The Wood Protection Association explains why cross-cut treated wood products must have their cut ends treated to maintain their integrity and durability.
Preservative treated, softwood construction components such as Pine or Spruce have been through a factory controlled, industrial treatment process. This results in the timber having an effective barrier of protection against decay and insect attack. It provides added durability, extending the service life of the timber and allowing plentiful, fast grown species to be used in areas that wouldn’t ordinarily be practical.
The penetration and retention of wood preservatives are defined in British Standards and are aligned to their end use through the Use Class system.
Re-working treated timber
Treated products are designed to be installed without modification. For this reason, re-working pre-treated timber during installation should be avoided if possible. Treated wood must NEVER be rip sawn along its length.
However, certain components do need to be cross-cut to size – the fact that timber is easily worked is one of its advantages. But by cross-cutting, or even drilling, boring or notching the treated timber, you are likely exposing the timber’s untreated core and breaking the ‘envelope’ of preservative protection. However, there is an easy solution.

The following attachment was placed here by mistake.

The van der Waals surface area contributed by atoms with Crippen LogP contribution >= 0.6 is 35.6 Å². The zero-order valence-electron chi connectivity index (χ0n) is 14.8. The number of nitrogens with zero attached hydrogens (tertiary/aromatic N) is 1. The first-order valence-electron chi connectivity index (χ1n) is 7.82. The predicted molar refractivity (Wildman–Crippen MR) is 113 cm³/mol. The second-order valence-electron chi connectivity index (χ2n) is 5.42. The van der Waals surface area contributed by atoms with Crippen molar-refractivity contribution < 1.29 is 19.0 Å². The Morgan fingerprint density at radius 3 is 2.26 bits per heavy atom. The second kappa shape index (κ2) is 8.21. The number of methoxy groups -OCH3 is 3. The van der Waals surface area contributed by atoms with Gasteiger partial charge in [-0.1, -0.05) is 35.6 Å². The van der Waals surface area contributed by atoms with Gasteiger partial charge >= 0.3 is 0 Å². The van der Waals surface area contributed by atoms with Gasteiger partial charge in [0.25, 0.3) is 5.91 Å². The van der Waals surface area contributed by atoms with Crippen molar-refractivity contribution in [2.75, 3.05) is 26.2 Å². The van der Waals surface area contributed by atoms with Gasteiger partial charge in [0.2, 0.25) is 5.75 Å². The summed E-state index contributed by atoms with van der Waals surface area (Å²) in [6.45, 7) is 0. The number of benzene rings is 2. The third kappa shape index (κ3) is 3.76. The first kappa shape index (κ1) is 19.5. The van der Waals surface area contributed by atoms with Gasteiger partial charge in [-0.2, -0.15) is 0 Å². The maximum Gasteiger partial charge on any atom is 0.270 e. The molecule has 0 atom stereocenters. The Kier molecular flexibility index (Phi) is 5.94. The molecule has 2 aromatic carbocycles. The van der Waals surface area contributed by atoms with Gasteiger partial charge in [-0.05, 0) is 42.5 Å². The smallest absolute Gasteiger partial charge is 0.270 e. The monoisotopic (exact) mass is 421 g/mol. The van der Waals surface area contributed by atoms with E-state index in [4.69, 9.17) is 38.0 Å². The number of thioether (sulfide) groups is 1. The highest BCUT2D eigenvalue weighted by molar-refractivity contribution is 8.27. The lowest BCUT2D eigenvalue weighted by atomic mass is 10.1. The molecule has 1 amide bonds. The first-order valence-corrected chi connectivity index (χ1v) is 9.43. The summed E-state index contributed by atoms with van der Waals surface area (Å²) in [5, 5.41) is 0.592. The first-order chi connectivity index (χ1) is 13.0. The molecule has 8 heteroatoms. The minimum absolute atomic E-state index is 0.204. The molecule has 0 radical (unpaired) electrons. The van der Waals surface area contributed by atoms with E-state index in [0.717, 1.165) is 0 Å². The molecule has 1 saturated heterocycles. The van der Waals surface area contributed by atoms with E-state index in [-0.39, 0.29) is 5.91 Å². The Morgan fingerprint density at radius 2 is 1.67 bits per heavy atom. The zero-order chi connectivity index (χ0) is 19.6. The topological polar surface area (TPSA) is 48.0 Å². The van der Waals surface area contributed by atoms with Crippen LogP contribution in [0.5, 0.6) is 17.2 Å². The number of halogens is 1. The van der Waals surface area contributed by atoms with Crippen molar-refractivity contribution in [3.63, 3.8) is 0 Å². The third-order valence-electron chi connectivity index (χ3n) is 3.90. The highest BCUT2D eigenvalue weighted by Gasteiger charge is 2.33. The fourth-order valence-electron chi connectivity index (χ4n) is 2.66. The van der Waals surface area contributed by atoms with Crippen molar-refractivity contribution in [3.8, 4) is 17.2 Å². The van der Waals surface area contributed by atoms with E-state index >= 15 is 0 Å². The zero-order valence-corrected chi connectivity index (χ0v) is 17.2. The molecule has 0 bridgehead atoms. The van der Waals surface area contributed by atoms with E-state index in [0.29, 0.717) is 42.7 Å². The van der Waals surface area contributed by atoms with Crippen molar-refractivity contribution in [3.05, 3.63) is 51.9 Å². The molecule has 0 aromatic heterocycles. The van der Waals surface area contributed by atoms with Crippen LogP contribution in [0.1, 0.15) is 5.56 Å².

Cut-end brush-on treatment
You can maintain the integrity of the pre-existing treatment by giving each cut end two liberal brush coats of a suitable end grain wood preservative or protector. This also applies to areas which have been bored, drilled or notched – for example to accept fixings.
Your timber supplier should be able to recommend a suitable product to use, which may well originate from the manufacturer of the preservative used in the treatment.
It’s important to remember that preservative penetration achieved by brush application is less effective than that achieved by the industrial treatment process. So even if an end grain preservative has been applied to a cross-cut end of a treated post, this end must NEVER be embedded in the ground.
Instead, put the un-cut end in the ground. Mechanical incising of the surface is now used widely to help achieve desired preservative penetration levels. Some fence posts only have incising along part of their length and, in such circumstances, the un-cut, incised end of the post must be placed in the ground.
If a post does needs shortening, then cut the top (at an angle to shed water), apply two coats of brush-on treatment and fit the cut top with a post cap to reduce water penetration into the end grain.
If you need to source a cut-end product, you can contact the Wood Protection Association online at www.thewpa.org.uk